Tarleton’s account of Guilford Courthouse conveys especially clearly how the British line became deranged as it fought its way through the woods. He recorded that, after Cornwallis’s line had routed the North Carolina militia and plunged into the dense woodland that blanketed most of the battlefield, “[t]he broken ground and the extent of the enemy’s front . . . occasioned the flanks to open from the center.” What Tarleton meant by this was that, because the units posted on the extremities of the first rebel line maintained the contest after the militia had flown, the brigades of Lieutenant Colonel Webster and Major General Leslie drifted to the left and right respectively, leaving a yawning gap in the British center. This gap was filled by the 2nd Battalion and the grenadier company of the Guards, which were ordered up from the reserve. But the integrity of the British line was not restored for long. As the battalions engaged and forced back the various units of Virginia militia in the second rebel line, the fact that some units encountered “less opposition and embarrassment than others” conspired with “[t]he thickness of the woods where these conflicts happened” and thereby “impeded the British infantry moving forwards in a well-connected line.” Consequently, some corps unknowingly outstripped the rest of the army and “arrived sooner in [the] presence of the Continentals.” First to break out of the woods, on the left, was Webster with his own 33rd Regiment, with which (supported by the Jäger and the Guards’ light company) he immediately attacked that part of the rebel third line that he could see across the open ground. Rebuffed in disarray, the mortally wounded Webster and his command remained in the woods “till he could hear of the progress of the King’s troops upon his right” — which effectively meant until the end of the action, when he “soon after connected his corps with the main body.” Next to emerge from the woods, in the center, was the 2nd Battalion of Guards, whose impulsive, unsupported attack the Continentals also bloodily repulsed. With the British left and center (if they could still be called such) now in confusion and the right stalled far behind in the woods, it was probably fortunate for Cornwallis that Greene now ordered a general withdrawal before the 2nd Battalion of the 71st Regiment and the 23rd Regiment came up. These had initially been part of Leslie’s and Webster’s brigades, but (in Tarleton’s words) “had inclined from the divisions on the right and left.”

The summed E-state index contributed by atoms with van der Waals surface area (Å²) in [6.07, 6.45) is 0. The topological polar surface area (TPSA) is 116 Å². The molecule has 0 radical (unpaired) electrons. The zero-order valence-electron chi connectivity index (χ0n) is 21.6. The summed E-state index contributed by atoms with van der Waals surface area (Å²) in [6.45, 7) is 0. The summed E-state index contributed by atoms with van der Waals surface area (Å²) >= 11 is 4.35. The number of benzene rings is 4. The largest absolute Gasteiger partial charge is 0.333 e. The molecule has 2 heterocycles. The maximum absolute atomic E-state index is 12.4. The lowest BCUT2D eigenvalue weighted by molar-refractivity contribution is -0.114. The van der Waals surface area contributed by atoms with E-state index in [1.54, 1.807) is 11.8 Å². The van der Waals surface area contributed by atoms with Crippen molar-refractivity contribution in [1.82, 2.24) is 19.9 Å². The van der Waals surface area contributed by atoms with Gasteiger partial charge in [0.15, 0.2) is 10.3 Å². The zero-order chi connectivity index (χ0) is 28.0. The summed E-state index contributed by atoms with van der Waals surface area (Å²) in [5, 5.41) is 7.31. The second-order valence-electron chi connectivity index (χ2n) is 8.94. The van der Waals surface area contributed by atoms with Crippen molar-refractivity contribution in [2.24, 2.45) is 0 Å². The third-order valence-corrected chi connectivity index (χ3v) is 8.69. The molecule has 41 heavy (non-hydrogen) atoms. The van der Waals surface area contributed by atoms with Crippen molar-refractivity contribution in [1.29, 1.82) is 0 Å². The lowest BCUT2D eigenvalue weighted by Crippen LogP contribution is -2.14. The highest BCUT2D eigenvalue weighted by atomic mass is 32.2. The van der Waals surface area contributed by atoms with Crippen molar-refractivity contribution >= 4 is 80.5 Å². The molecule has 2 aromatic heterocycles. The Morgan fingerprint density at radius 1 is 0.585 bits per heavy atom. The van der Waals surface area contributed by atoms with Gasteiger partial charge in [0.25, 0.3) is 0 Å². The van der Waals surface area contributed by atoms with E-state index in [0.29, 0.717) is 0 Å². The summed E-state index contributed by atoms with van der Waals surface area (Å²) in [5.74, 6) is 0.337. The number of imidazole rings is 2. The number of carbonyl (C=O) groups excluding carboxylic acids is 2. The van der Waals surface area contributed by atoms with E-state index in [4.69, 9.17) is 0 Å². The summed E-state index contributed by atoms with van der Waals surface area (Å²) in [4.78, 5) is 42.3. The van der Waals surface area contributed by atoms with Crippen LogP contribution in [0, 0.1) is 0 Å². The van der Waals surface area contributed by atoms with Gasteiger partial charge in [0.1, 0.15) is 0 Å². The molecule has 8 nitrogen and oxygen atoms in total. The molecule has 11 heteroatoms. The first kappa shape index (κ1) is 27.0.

In combat in America then, the field officers were compelled to display an unconventional degree of tactical initiative in directing their respective corps, as Major General Phillips admitted in general orders prior to his thrust against Petersburg in April 1781: “As the present movements will be made in a difficult country, it becomes necessary that officers leading columns and commanding corps, should use and exert the intelligence of their own minds, joined to the knowledge of the service, in times of an attack, when they cannot immediately receive the orders of the Brigadier General [i.e., Benedict Arnold] or Major General.” It is worth stressing once again that this kind of order would have been unusual in most conventional European campaigns.